This week in Tuesday Traditions, we take a look at Tennessee’s beloved mascot, Smokey.
There are a ton of great mascots in college athletics. Some that stick out are Uga (Georgia), Sir Big Spur (South Carolina), Mike the Tiger (LSU) and definitely a certain Bluetick Coonhound that roams the sidelines of Neyland Stadium.
Smokey is affectionately loved by the Tennessee fan base and has been since 1953 when he was first selected as the UT mascot by the student body. The Coonhound can be found on Vols’ merchandise, photos and cars. Smokey even lends his name to the pets of Tennessee fans. It isn’t too farfetched to say Smokey is the most famous dog of his breed.
The pep club held a contest to find a Coonhound to be UT’s mascot. The requirements were pretty simple. It had to be a native breed of Tennessee and according to a quote on the UT’s web site, “This can’t be an ordinary hound. He must be a ‘Houn’ Dog’ in the best sense of the word.”
When news of this contest was announced in a local paper, Rev. Bill Brooks decided to enter his prize-winning Bluetick Coonhound named ‘Blue Smokey.’ The contest was held at halftime of the 1953 Tennessee vs. Mississippi State game.
Several dogs were led on to the cheerleaders’ ramps that were once on Shields-Watkins Field. Each dog had its name called and the student body was charged with cheering for their favorite.
Brooks’ ‘Blue Smokey’ was the last dog to hear his name called and when he did, he howled. Smokey’s yelp caused the students to cheer for him and he responded by throwing his head back and howling again. This continued until the whole stadium was cheering and as a result, Tennessee found its new mascot.
That was in 1953, and as the Vols play on in the 2015 season, Smokey X now calls the sidelines his home and still lets out that famous howl.
Smokey also leads the team onto the field, as they run through the ‘T’ made by The Pride of the Southland Band before each home football game.
But Smokey X isn’t the only Coonhound to grace Neyland Stadium. Every Smokey has had a special place in the hearts of Vols fans. When Smokey IX injured ligaments in both back legs, he got his own injury report daily in most local papers. He was even listed on the official injury report for the Tennessee football team.
His healing process was covered by the press almost every day in Knoxville. Unfortunately, and despite a great recovery, it was decided in the best interest of Smokey IX that he should retire. Smokey IX held his title from 2004 until 2012.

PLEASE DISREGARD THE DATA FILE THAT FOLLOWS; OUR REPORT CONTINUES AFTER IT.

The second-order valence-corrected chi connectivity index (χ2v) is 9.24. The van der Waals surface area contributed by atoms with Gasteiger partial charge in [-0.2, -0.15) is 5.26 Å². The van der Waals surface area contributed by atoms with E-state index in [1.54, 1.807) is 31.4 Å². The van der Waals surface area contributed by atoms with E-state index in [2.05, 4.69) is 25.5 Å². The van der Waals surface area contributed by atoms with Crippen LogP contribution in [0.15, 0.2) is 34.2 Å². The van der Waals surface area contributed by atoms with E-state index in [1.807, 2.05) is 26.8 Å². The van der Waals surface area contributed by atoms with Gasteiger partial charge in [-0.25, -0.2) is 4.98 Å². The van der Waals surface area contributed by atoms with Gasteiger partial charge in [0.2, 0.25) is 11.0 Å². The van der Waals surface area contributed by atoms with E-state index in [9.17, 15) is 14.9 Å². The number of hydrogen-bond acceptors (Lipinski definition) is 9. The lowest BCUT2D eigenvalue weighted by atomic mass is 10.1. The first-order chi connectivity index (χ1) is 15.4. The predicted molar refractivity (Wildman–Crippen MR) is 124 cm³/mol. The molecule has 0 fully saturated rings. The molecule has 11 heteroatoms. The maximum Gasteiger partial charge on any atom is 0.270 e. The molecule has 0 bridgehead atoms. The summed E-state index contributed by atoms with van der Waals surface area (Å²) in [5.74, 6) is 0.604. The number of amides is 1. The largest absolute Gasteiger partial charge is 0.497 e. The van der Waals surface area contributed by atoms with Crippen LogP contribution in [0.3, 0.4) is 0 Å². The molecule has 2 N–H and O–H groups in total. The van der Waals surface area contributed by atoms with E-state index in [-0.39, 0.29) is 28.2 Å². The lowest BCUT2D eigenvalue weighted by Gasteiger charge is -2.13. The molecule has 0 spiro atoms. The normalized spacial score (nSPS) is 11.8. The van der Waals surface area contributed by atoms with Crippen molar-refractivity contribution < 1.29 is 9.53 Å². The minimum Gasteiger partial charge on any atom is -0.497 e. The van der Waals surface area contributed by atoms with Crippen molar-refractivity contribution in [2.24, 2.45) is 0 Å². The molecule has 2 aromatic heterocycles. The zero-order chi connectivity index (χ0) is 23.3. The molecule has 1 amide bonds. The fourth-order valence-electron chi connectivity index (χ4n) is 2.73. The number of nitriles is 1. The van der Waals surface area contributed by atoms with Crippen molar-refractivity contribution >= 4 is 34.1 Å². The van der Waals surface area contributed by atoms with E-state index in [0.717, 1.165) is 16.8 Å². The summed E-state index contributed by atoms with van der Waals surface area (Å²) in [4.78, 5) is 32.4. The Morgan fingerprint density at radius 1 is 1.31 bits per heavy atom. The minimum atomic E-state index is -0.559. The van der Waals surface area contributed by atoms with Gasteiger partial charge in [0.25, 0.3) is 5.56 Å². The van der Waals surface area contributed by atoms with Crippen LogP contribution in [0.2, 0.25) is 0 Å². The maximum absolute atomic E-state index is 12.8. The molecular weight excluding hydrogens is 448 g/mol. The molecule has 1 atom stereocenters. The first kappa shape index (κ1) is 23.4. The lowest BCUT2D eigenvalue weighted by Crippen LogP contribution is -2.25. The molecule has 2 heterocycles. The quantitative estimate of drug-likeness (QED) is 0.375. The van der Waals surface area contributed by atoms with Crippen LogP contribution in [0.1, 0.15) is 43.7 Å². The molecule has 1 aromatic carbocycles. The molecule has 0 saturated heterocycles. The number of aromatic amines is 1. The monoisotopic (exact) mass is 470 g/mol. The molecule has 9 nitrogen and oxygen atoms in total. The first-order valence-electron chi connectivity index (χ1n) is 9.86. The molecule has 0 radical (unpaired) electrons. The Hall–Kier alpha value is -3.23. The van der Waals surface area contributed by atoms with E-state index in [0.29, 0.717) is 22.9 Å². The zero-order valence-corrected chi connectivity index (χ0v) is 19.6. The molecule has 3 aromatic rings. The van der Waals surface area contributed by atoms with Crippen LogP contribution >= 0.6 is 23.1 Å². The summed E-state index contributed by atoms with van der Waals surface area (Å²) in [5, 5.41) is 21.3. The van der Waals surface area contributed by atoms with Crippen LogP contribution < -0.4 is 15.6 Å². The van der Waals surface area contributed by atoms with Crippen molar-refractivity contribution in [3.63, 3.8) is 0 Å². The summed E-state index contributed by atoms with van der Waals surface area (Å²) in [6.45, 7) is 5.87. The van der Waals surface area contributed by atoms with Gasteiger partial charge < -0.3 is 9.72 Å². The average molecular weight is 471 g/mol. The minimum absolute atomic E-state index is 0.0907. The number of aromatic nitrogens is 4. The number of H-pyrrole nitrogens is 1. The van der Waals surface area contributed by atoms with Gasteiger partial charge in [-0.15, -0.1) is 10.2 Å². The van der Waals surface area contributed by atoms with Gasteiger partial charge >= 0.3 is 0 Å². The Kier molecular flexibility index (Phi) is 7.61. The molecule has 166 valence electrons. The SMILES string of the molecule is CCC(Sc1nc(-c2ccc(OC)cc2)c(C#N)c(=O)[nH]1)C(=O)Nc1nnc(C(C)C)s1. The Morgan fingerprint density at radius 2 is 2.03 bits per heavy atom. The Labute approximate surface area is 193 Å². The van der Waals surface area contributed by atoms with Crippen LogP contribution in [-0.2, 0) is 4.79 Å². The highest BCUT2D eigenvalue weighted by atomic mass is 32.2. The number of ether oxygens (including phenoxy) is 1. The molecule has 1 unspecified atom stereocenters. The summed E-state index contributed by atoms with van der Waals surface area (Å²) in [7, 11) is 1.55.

At the 2013 Orange and White spring football game, Smokey IX, who took over as a pup himself, led the Vols onto the field one last time. He was joined by a pup, Smokey X.
Smokey X officially took over at the start of the 2013 football season and despite only being in his third year on the job, he might be one of the most famous Smokey’s ever. On a cold November night when the Vols hosted rival Kentucky in Neyland Stadium, Smokey X became an internet sensation. This occurred after the SEC Network showed a picture of him wrapped up in his orange blanket on the sidelines. He later added Davy Crockett’s hat.
This sparked a social media wildfire that would go on for weeks with gifs, memes, photos and everything else one could think of featuring Tennessee Smokey.
The costumed version of Smokey made his entrance into Tennessee traditions during the 1970’s and was redesigned to look more like the dog of today in 1982. He can be found at almost every Vols’ sporting event, rocking any number of costumes, from tuxedos to jerseys.
In the early 2000’s, the Vols introduced Jr. Smokey to the trio of Smokey (the live dog), Smokey (costumed version) and The Volunteer. Both costumed versions of Tennessee’s mascots have won national awards.
In 2015, Smokey Jr. was named Mascot of the Year on the World Dog Awards show.
Regardless of which version of Smokey is being discussed, some things are just guaranteed.
They will all be found on the sidelines of Tennessee football games, leading the Vols on to the field and running across the checkerboard end zones when the Vols score.
And most importantly, Smokey will forever be a vital heartbeat among the Tennessee fan base.
Edited by Cody McClure